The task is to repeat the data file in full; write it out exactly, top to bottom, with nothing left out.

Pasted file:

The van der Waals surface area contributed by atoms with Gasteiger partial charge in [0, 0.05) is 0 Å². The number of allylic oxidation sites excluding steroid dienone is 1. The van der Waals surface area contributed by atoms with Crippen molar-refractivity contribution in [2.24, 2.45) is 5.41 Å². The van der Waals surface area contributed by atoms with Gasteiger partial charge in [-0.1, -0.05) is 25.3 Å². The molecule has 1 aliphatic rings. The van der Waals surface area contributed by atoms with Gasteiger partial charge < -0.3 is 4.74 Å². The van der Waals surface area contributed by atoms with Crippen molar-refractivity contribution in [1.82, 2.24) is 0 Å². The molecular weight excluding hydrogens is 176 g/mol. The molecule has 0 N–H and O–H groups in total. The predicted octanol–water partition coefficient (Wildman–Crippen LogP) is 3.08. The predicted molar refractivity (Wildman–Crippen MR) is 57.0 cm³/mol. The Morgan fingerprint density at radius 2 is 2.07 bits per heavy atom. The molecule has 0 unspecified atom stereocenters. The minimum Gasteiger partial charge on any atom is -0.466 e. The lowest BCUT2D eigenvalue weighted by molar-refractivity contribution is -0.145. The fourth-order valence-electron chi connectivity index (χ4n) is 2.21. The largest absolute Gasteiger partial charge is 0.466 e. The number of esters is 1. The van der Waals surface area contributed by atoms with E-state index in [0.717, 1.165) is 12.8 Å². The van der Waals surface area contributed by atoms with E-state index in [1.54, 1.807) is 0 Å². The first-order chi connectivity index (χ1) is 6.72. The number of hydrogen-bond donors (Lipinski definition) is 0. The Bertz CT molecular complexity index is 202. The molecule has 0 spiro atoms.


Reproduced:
The van der Waals surface area contributed by atoms with Gasteiger partial charge in [0, 0.05) is 0 Å². The number of allylic oxidation sites excluding steroid dienone is 1. The van der Waals surface area contributed by atoms with Crippen molar-refractivity contribution in [2.24, 2.45) is 5.41 Å². The van der Waals surface area contributed by atoms with Gasteiger partial charge in [-0.1, -0.05) is 25.3 Å². The molecule has 1 aliphatic rings. The van der Waals surface area contributed by atoms with Gasteiger partial charge < -0.3 is 4.74 Å². The van der Waals surface area contributed by atoms with Crippen molar-refractivity contribution in [1.82, 2.24) is 0 Å². The molecular weight excluding hydrogens is 176 g/mol. The molecule has 0 N–H and O–H groups in total. The predicted octanol–water partition coefficient (Wildman–Crippen LogP) is 3.08. The predicted molar refractivity (Wildman–Crippen MR) is 57.0 cm³/mol. The Morgan fingerprint density at radius 2 is 2.07 bits per heavy atom. The molecule has 0 unspecified atom stereocenters. The minimum Gasteiger partial charge on any atom is -0.466 e. The lowest BCUT2D eigenvalue weighted by molar-refractivity contribution is -0.145. The fourth-order valence-electron chi connectivity index (χ4n) is 2.21. The largest absolute Gasteiger partial charge is 0.466 e. The number of esters is 1. The van der Waals surface area contributed by atoms with E-state index in [0.717, 1.165) is 12.8 Å². The van der Waals surface area contributed by atoms with E-state index in [1.54, 1.807) is 0 Å². The first-order chi connectivity index (χ1) is 6.72. The number of hydrogen-bond donors (Lipinski definition) is 0. The Bertz CT molecular complexity index is 202. The molecule has 0 spiro atoms.